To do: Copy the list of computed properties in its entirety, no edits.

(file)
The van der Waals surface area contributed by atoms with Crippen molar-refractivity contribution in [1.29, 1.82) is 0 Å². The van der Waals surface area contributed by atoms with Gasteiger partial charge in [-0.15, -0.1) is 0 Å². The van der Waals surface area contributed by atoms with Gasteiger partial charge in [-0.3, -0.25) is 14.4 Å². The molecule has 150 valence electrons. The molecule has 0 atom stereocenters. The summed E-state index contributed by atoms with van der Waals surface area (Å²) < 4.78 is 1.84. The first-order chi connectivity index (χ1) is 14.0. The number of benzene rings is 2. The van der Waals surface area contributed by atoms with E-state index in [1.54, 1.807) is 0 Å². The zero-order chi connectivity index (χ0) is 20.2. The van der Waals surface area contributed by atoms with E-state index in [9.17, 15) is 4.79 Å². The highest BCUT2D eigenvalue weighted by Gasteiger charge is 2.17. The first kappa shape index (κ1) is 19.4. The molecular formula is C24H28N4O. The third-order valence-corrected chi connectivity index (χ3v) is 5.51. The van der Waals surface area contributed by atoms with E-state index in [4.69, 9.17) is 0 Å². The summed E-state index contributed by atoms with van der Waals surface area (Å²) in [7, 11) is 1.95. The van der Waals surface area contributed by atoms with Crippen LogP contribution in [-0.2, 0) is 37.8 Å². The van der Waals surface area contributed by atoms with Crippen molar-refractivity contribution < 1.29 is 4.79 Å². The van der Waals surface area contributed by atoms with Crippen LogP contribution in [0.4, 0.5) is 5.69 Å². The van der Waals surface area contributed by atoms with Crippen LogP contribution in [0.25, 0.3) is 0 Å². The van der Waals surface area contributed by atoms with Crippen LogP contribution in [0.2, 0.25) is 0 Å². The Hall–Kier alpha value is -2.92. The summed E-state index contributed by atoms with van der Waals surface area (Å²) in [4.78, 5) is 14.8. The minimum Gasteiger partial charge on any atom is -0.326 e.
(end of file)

The van der Waals surface area contributed by atoms with Crippen molar-refractivity contribution in [1.29, 1.82) is 0 Å². The van der Waals surface area contributed by atoms with Gasteiger partial charge in [-0.15, -0.1) is 0 Å². The van der Waals surface area contributed by atoms with Gasteiger partial charge in [-0.3, -0.25) is 14.4 Å². The molecule has 150 valence electrons. The molecule has 0 atom stereocenters. The summed E-state index contributed by atoms with van der Waals surface area (Å²) < 4.78 is 1.84. The first-order chi connectivity index (χ1) is 14.0. The number of benzene rings is 2. The van der Waals surface area contributed by atoms with E-state index in [1.54, 1.807) is 0 Å². The zero-order chi connectivity index (χ0) is 20.2. The van der Waals surface area contributed by atoms with E-state index in [9.17, 15) is 4.79 Å². The highest BCUT2D eigenvalue weighted by Gasteiger charge is 2.17. The first kappa shape index (κ1) is 19.4. The molecular formula is C24H28N4O. The third-order valence-corrected chi connectivity index (χ3v) is 5.51. The van der Waals surface area contributed by atoms with E-state index in [4.69, 9.17) is 0 Å². The summed E-state index contributed by atoms with van der Waals surface area (Å²) in [7, 11) is 1.95. The van der Waals surface area contributed by atoms with Crippen LogP contribution in [-0.2, 0) is 37.8 Å². The van der Waals surface area contributed by atoms with Crippen molar-refractivity contribution < 1.29 is 4.79 Å². The van der Waals surface area contributed by atoms with Crippen LogP contribution in [0.4, 0.5) is 5.69 Å². The van der Waals surface area contributed by atoms with Crippen LogP contribution in [0.25, 0.3) is 0 Å². The van der Waals surface area contributed by atoms with Crippen LogP contribution in [0.2, 0.25) is 0 Å². The Hall–Kier alpha value is -2.92. The summed E-state index contributed by atoms with van der Waals surface area (Å²) in [4.78, 5) is 14.8. The minimum Gasteiger partial charge on any atom is -0.326 e.